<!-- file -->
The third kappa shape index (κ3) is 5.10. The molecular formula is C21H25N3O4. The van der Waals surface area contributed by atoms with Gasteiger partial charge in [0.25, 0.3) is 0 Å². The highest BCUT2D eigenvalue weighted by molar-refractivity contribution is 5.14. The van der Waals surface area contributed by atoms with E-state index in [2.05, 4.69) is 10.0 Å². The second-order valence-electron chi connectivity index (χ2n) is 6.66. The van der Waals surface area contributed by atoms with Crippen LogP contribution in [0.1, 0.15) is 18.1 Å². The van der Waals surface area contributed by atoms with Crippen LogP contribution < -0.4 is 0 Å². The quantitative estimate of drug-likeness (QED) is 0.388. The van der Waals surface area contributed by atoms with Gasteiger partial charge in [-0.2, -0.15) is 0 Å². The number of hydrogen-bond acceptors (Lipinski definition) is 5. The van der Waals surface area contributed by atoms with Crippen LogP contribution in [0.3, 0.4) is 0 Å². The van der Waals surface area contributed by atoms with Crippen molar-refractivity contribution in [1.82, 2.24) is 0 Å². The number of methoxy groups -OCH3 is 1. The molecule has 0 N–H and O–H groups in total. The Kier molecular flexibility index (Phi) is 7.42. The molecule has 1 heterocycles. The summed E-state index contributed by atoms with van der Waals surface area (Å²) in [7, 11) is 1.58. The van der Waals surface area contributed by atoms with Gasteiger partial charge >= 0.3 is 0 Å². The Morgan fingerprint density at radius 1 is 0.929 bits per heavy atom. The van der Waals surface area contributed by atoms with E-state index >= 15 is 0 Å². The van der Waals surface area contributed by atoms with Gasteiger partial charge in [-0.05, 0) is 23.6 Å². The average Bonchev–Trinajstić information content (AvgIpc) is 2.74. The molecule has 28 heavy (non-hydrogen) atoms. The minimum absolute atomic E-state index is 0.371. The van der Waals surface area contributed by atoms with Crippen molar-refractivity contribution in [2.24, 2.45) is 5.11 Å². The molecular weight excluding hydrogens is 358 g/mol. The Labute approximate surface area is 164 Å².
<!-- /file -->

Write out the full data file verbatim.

The third kappa shape index (κ3) is 5.10. The molecular formula is C21H25N3O4. The van der Waals surface area contributed by atoms with Gasteiger partial charge in [0.25, 0.3) is 0 Å². The highest BCUT2D eigenvalue weighted by molar-refractivity contribution is 5.14. The van der Waals surface area contributed by atoms with E-state index in [2.05, 4.69) is 10.0 Å². The second-order valence-electron chi connectivity index (χ2n) is 6.66. The van der Waals surface area contributed by atoms with Crippen LogP contribution in [0.1, 0.15) is 18.1 Å². The van der Waals surface area contributed by atoms with Crippen LogP contribution < -0.4 is 0 Å². The quantitative estimate of drug-likeness (QED) is 0.388. The van der Waals surface area contributed by atoms with Gasteiger partial charge in [-0.2, -0.15) is 0 Å². The number of hydrogen-bond acceptors (Lipinski definition) is 5. The van der Waals surface area contributed by atoms with Crippen LogP contribution in [0.3, 0.4) is 0 Å². The van der Waals surface area contributed by atoms with Crippen molar-refractivity contribution in [1.82, 2.24) is 0 Å². The number of methoxy groups -OCH3 is 1. The molecule has 0 N–H and O–H groups in total. The Kier molecular flexibility index (Phi) is 7.42. The molecule has 1 heterocycles. The summed E-state index contributed by atoms with van der Waals surface area (Å²) in [7, 11) is 1.58. The van der Waals surface area contributed by atoms with Gasteiger partial charge >= 0.3 is 0 Å². The Morgan fingerprint density at radius 1 is 0.929 bits per heavy atom. The van der Waals surface area contributed by atoms with E-state index >= 15 is 0 Å². The van der Waals surface area contributed by atoms with Gasteiger partial charge in [-0.05, 0) is 23.6 Å². The average Bonchev–Trinajstić information content (AvgIpc) is 2.74. The molecule has 28 heavy (non-hydrogen) atoms. The minimum absolute atomic E-state index is 0.371. The van der Waals surface area contributed by atoms with Crippen molar-refractivity contribution in [2.24, 2.45) is 5.11 Å². The molecular weight excluding hydrogens is 358 g/mol. The Labute approximate surface area is 164 Å².